Bobbing like a CORK

It’s about 4500m to the seafloor where we’re working at Hole 395A. That’s about as deep as Mt. Rainier (in Washington State) is high, and almost 3 times as deep as the Grand Canyon! No wonder it takes so long to lower the drill string all the way to the bottom. But yesterday and today, we’ve been working on something that takes much longer—assembling the CORK

The team has been working hard to assemble the casing that will hang more than 500m below the seafloor. Each piece has to be assembled very carefully so that it runs smoothly down the borehole, and so that the equipment inside will survive and function for the next 5 years or more. There are more than 75 pieces that have to be assembled, from the very bottom of the casing (the bull nose) to the CORK wellhead that sits at the top in the re-entry cone on the seafloor.

CORK wellhead in the moon pool

These pieces, which include drill collars, fiberglass casings, steel tubes, and packers (special pieces that inflate to seal off different sections of the hole), all have to be lifted with a crane from wherever they’re stored on the ship to the drill floor, where the drillers use a variety of machinery and good old-fashioned elbow grease to put them all together. They work a lot more slowly with these intricate (and expensive!) pieces than they do with the drill string.

attaching a packer

When they attach each new piece, they lower the assembly down to the moon pool below, where another crew is waiting to attach a myriad of umbilical tubes that run along the outside of the casing. These tubes allow water to be pumped down into the packers to inflate them, and they allow water samples to be taken from valves on the wellhead by ROVs at a later time. The tubes all have to be carefully connected during the assembly so that when they are finally connected to the wellhead, each valve will do what it is intended to do. Imagine making a mistake and having to start all over again!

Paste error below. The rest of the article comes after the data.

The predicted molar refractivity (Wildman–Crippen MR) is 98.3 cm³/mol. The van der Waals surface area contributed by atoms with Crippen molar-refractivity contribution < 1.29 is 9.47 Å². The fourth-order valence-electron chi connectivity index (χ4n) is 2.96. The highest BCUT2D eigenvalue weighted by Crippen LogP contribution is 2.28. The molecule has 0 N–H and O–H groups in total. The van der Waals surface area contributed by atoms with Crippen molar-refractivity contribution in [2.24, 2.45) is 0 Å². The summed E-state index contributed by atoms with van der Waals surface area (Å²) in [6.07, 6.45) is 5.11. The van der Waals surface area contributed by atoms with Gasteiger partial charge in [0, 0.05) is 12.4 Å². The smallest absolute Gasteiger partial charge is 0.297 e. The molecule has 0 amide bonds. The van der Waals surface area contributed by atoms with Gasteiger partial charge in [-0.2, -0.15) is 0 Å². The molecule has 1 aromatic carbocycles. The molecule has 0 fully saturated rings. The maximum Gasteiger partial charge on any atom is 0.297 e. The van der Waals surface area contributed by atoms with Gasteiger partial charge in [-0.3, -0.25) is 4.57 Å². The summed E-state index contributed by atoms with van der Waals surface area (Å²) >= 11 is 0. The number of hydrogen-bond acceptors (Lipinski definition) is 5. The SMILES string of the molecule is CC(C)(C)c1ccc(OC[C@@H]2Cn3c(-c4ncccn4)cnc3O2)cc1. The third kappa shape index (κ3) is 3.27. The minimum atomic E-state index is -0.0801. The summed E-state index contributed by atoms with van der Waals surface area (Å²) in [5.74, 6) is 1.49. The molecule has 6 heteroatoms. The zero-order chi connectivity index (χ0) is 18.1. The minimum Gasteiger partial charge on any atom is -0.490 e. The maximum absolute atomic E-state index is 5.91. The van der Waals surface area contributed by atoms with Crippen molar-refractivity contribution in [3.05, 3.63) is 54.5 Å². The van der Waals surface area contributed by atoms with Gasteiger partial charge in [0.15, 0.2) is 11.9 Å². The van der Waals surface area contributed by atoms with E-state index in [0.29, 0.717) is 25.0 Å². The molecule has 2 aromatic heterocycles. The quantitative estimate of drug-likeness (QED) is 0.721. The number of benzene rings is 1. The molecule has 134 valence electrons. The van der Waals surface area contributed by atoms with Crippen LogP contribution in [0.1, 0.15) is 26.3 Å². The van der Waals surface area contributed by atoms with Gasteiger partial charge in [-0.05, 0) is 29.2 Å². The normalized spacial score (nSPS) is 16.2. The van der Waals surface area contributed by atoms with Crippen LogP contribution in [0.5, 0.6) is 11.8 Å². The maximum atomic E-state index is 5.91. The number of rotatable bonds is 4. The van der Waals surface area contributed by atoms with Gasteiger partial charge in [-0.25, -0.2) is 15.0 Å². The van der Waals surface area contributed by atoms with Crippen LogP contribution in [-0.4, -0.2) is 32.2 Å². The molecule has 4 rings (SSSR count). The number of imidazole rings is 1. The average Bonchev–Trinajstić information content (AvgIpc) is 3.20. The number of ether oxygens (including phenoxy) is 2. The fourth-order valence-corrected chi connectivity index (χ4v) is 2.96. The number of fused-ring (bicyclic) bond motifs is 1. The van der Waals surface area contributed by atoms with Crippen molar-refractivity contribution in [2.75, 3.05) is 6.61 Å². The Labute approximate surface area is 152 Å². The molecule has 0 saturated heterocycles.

connecting the umbilical lines

We began this operation yesterday at about 2:00PM. People have been working nonstop all through the night and day, and into another night…it’s a very long process! And all the while, the JR is waiting patiently above the hole, bobbing like a cork.


You are playing our song: ROVS

I am imagining this in Lego and need some help. Can you tell me more about how -and what kind of - ROVS are used to take water samples from valves on the wellhead? I know ROVS are tethered underwater vehicles, so I assume the ROVs used are unmanned. How are they controlled? From a ship, by satellite / computer or by someone's phone while sitting at the McDonalds drive thru :)

How do the ROVS need to be constructed to retrieve that type of it like a robotic arm?


Julie and Luke

ROV video

hi julie & luke, here's a link to a video that describes the mission for a recent expedition that involved ROVs and CORKs: i hope it answers some of your questions!

rovs in recovery plan?

Thanks Jennifer, We are imagining an ROV with an amazing grappling tool to recover the cork :) julie and luke

Great minds!

I bet you and the scientists are on the same page.


well, if we are maybe we can talk about it when we skype in November ! this really unfortunate set back is inspiring me to issue a challenge to our club members: design an ROV model capable of retrieving what was lost! between SeaPerch/ ROV in a bag and Mindstorms NXT we should be able to imagine some sort of solution :) or at least learn along the way...